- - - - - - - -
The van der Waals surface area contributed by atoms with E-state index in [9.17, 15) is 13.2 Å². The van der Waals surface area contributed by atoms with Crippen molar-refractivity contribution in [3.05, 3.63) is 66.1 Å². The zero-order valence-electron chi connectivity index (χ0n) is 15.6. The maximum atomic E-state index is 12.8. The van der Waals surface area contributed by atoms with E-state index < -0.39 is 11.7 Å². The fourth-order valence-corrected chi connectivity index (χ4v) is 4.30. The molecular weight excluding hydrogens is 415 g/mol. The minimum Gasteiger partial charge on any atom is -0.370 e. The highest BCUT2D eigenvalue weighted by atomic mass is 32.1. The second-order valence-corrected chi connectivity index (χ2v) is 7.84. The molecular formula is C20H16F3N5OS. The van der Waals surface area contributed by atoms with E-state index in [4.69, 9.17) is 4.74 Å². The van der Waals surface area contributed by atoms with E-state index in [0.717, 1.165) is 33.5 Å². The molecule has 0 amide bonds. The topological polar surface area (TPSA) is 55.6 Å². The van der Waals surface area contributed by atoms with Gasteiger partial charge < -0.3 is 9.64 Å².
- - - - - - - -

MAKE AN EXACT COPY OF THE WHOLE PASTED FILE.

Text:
The van der Waals surface area contributed by atoms with E-state index in [9.17, 15) is 13.2 Å². The van der Waals surface area contributed by atoms with Crippen molar-refractivity contribution in [3.05, 3.63) is 66.1 Å². The zero-order valence-electron chi connectivity index (χ0n) is 15.6. The maximum atomic E-state index is 12.8. The van der Waals surface area contributed by atoms with E-state index < -0.39 is 11.7 Å². The fourth-order valence-corrected chi connectivity index (χ4v) is 4.30. The molecular weight excluding hydrogens is 415 g/mol. The minimum Gasteiger partial charge on any atom is -0.370 e. The highest BCUT2D eigenvalue weighted by atomic mass is 32.1. The second-order valence-corrected chi connectivity index (χ2v) is 7.84. The molecular formula is C20H16F3N5OS. The van der Waals surface area contributed by atoms with E-state index in [4.69, 9.17) is 4.74 Å². The van der Waals surface area contributed by atoms with E-state index in [0.717, 1.165) is 33.5 Å². The molecule has 0 amide bonds. The topological polar surface area (TPSA) is 55.6 Å². The van der Waals surface area contributed by atoms with Gasteiger partial charge < -0.3 is 9.64 Å².